• Maggie Mayfield aspires to be president one day, and she’s preparing by excelling at school, following the rules, and living by her family’s motto of pulling up one’s bootstraps when times get tough. Unbeknownst to Maggie, her 11th year is one of those times. The novel is structured as Maggie’s memoir, written one year later, as she recounts those tumultuous 12 months. Maggie knows that her father is ill (he requires a wheelchair ever since “his legs fell all the way asleep,” as Maggie puts it), but her family is shielding her from his diagnosis, a balancing act both they and first-time author Sovern pull off beautifully. Maggie (and readers) see hints of the grim reality, but it isn’t until halfway into the story that Maggie uncovers the full truth: multiple sclerosis. Although Sovern dials up Maggie’s precociousness a bit high (and the novel’s late 1980s setting seems entirely incidental), the author handles the topic of debilitating illness with a light touch in a story that’s heart-wrenching yet full of heart. Ages 8–12. Agent: Marietta Zacker, Nancy Gallt Literary Agency. (May) --Staff (Reviewed February 24, 2014) (Publishers Weekly, vol 261, issue 08, p)
  • /* Starred Review */ Based on the author's family's story, this novel mixes in equal thirds tears, wit and reassurance amid debilitating illness. The day her father "won't stop beeping," future president Maggie Mayfield begins a memoir of 1988, the year her "cool dude" dad's multiple sclerosis takes a turn for the worse. Her dad's MS is as much a presence as his love of Neil Young records; a scene of her mother brushing his teeth is as casual as a kiss on the cheek. Its progression hits hard—suddenly, her dad is unemployed and her mother is exhausted, while her older sisters mess with makeup and boys. Maggie vows to fix her father, but her hardest lesson may be that she can't; the collision of her bookishness against her dad's unknowable prognosis is bound to elicit tears (aka "brain sweat"). Tough family bonds ground the story, even under stress, and Maggie's quirky everyday observations and sibling squabbles relieve tension. Maggie writes of a book that "[b]y the time you reach the end of the chapter, you realize you've highlighted every single word because every single word was really important." Smart, sensitive, sad and funny, Maggie's memoir reads the same way. More than an issue novel, Sovern's debut will be a boon to kids coping with a parent's illness or the unpredictability of growing up. (Historical fiction. 9-12)(Kirkus Reviews, April 15, 2014)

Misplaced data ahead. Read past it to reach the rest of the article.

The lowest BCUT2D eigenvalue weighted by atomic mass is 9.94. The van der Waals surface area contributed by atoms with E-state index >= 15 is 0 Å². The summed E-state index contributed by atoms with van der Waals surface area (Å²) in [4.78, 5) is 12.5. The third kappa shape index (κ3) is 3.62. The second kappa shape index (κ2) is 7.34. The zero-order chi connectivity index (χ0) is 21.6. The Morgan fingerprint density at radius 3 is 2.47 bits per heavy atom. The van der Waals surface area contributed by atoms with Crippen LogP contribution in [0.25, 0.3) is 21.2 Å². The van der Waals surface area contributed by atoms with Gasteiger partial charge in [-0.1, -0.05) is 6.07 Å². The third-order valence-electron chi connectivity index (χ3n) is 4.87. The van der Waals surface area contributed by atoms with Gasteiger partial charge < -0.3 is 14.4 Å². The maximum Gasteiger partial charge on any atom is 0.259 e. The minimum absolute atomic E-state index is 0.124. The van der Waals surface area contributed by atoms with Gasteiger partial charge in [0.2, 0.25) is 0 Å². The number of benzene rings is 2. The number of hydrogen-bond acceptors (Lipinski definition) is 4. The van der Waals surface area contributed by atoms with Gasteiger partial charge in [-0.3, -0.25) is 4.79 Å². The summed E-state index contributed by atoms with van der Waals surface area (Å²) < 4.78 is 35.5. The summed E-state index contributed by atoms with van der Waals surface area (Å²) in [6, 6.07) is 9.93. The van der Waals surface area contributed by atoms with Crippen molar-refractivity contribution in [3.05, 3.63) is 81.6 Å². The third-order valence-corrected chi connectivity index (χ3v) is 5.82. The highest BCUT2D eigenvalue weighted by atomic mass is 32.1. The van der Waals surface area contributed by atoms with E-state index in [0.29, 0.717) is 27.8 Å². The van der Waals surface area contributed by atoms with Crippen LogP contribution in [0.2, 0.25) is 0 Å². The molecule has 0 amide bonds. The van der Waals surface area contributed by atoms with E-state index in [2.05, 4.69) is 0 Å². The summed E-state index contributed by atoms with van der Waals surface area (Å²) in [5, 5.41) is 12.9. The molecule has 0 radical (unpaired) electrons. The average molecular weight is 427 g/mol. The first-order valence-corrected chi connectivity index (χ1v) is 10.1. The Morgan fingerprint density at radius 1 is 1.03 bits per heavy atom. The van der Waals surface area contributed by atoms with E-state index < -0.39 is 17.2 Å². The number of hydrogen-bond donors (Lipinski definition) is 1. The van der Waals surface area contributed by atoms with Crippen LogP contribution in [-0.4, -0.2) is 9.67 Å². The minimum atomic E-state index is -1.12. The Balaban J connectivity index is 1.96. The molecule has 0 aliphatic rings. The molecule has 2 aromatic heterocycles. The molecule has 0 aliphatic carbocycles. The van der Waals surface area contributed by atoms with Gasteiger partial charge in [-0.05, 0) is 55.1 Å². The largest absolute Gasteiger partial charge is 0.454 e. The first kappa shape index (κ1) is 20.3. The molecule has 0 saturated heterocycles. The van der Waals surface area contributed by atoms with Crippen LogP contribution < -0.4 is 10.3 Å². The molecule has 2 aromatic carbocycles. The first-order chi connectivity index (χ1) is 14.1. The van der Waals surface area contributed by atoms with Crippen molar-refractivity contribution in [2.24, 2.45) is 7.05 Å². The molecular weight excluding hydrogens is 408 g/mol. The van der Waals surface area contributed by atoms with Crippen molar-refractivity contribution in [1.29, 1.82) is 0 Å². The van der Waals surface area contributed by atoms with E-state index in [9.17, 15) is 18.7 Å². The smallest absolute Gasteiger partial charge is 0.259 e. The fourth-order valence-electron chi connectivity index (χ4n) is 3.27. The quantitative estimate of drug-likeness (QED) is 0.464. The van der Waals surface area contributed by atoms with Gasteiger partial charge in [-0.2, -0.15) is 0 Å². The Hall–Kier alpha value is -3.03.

http://library.link/vocab/ext/novelist/bookUI
10307782
Cataloging source
NJQ/DLC
http://library.link/vocab/creatorName
Sovern, Megan Jean
Dewey number
  • [Fic]
  • 813.6
Index
no index present